I occasionally ask a question about a subject area which interests me, but which I don't have a lot of specialised knowledge about.

The trouble is that sometimes some very good answers which delve much deeper into the subject than I can understand. So what is the correct course of action for questions like this?

  • Avoid asking questions which I'm likely to miss the answer to.
  • Ask for a simpler explanation, or a source of background information I'm lacking?
  • Do nothing, leave the question there for others who may benefit more from the more technical answers.

There may be other approaches to this issue, I'm not sure.

  • 8
    " I know that Stack Exchange is about learning" Wrong assumption. Aug 18, 2015 at 11:13
  • 3
    That's an interesting statement, what would you say Stack Exchange is for if not sharing and acquiring information?
    – AJFaraday
    Aug 18, 2015 at 11:15
  • Check what's written here: stackoverflow.com/tour Aug 18, 2015 at 11:17
  • 2
    Nope, still basically boils down to learning. Or information sharing.
    – AJFaraday
    Aug 18, 2015 at 11:18
  • 20
    @AJFaraday When people come to meta to say that SE is "about learning" what they mean is roughly "SE is like a classroom", or "like mentoring", or "like peer teaching". SE is more like an encyclopedia. Yes, you can learn from an encyclopedia but not in the same way you learn from having someone personally guide you. Someone expecting SE sites to provide a classroom, mentoring or peer teaching experience is looking in the wrong place.
    – Louis
    Aug 18, 2015 at 11:21
  • 1
    That's incredibly pedantic. And while that statement appears to have gathered a great deal of negative attention, nobody's made an attempt at answering this one. Deleting
    – AJFaraday
    Aug 18, 2015 at 11:23
  • 5
    @AJFaraday: At the time you deleted the question, it was merely 15 minutes old, and had less than 20 views. How do you expect to get any answers if you delete the question that quickly?
    – Cerbrus
    Aug 18, 2015 at 11:39
  • @AJFaraday: You make reasonable points, except for claiming that this is in any way "pedantic". It's not. Aug 18, 2015 at 12:06
  • 3
    Real pedantry is insisting that Stack Exchange is about learning - just not in a classroom teaching setting. The problem lies in people not understanding that learning can extend beyond the classroom.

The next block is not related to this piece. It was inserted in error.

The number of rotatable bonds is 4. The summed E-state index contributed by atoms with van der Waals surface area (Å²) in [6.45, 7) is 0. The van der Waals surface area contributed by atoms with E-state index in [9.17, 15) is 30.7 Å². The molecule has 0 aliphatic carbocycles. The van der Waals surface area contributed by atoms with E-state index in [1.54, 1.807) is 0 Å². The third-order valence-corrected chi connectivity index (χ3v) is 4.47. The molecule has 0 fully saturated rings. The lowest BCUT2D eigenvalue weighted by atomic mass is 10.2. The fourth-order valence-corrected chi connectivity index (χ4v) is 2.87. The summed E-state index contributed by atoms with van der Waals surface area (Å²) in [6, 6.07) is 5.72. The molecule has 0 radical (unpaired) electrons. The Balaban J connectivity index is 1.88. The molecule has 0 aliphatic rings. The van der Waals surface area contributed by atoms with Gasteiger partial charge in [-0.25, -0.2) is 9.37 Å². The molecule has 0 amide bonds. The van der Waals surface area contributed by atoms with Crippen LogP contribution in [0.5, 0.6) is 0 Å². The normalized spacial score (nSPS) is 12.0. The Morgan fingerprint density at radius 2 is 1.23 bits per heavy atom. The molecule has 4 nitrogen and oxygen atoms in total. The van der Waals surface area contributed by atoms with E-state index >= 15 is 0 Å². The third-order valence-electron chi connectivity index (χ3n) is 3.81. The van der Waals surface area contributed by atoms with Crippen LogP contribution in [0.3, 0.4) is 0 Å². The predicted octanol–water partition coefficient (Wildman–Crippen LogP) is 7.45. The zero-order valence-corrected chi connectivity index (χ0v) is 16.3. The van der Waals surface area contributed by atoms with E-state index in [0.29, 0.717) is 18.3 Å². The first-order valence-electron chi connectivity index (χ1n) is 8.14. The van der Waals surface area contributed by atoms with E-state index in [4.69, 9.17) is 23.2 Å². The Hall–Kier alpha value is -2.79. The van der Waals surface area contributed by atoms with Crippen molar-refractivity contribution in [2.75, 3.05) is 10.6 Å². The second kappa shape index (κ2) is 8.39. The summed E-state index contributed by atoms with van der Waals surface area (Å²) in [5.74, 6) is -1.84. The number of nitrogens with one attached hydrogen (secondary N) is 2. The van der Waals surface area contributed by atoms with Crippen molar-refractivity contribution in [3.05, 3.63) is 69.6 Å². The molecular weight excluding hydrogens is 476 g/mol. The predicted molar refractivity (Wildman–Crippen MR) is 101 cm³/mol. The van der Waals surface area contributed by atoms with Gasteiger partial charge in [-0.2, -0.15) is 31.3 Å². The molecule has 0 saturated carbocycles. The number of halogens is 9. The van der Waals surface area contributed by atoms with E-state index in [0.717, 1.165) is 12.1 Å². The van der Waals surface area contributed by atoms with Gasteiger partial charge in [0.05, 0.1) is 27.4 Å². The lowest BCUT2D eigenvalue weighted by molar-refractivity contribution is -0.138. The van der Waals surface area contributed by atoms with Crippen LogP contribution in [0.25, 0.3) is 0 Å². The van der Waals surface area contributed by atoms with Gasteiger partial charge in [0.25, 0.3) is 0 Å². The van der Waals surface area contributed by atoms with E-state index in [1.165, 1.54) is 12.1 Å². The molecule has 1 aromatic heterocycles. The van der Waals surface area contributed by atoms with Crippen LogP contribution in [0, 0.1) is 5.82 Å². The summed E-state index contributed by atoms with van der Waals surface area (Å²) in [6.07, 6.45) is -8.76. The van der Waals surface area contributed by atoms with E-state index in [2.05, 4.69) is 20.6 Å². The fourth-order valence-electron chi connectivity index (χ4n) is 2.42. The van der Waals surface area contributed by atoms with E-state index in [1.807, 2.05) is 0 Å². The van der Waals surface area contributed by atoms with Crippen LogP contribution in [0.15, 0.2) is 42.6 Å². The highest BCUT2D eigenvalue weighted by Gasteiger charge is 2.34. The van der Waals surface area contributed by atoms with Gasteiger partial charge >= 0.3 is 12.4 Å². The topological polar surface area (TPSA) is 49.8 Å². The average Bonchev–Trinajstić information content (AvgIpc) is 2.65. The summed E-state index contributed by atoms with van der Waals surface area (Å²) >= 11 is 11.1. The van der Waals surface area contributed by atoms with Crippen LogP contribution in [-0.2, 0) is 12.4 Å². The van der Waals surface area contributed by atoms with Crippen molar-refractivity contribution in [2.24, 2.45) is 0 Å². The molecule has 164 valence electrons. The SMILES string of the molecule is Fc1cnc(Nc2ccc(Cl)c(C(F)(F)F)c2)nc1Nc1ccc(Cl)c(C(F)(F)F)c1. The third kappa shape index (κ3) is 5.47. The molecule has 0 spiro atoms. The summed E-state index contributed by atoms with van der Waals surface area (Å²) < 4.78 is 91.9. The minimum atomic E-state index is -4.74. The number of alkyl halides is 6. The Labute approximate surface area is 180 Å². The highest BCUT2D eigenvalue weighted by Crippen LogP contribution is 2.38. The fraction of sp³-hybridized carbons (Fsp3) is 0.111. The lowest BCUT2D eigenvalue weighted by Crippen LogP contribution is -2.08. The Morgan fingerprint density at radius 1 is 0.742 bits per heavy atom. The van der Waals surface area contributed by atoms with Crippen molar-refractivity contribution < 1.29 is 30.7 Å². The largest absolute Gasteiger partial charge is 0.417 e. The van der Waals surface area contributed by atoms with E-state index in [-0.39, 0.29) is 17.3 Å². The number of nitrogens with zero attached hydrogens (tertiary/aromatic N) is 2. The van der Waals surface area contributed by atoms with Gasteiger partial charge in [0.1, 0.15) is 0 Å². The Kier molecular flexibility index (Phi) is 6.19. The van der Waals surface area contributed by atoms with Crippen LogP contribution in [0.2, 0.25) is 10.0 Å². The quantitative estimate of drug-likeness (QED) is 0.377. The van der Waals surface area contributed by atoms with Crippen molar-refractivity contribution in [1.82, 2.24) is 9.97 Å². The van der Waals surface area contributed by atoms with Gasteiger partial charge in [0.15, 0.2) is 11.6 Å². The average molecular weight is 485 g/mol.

– BoltClock
    Aug 18, 2015 at 12:08
  • Hypothetical questions like this are generally answered with blanket statements that serve nobody, like this: "In general: yes, it's perfectly valid to ask a question about a subject you don't understand, granted that the question follows the How to Ask guidelines". Please give us a concrete example of what question you don't understand and what question you would ask as a result of that.
    – CodeCaster
    Aug 18, 2015 at 13:30
  • @CodeCaster I think the blanket statements are somewhat helpful. Especially to users not as familiar with SO culture. The question is tagged discussion...
    – ryanyuyu
    Aug 18, 2015 at 13:39

2 Answers 2


So what is the correct course of action for questions like this?

Perform sufficient research on your own time so that you understand the basics of the topic.

While a broad variety of "difficulty levels" in both questions and answers is largely to be expected, you should also remain aware that questions and answers — even the questions you write — are not intended to be solely for your own benefit. They are always for general consumption. So "dumbing down" the answers to an arbitrarily very low difficulty level just because you have yet to perform basic research and learning is counter to our mission.

All that being said, it's perfectly reasonable to ask for a simple summary to be added to an otherwise complex answer. I like to write those in bold at the top or bottom of an answer. Like this.


If the question is good, and it gets good answers, I don't see the problem.

You can always ask for a simplification of the answer in the answer's comments, if something's unclear.

Basically, "Ask for a simpler explanation, or a source of background information I'm lacking?" works, as long as it doesn't turn into a tool / library / documentation request.

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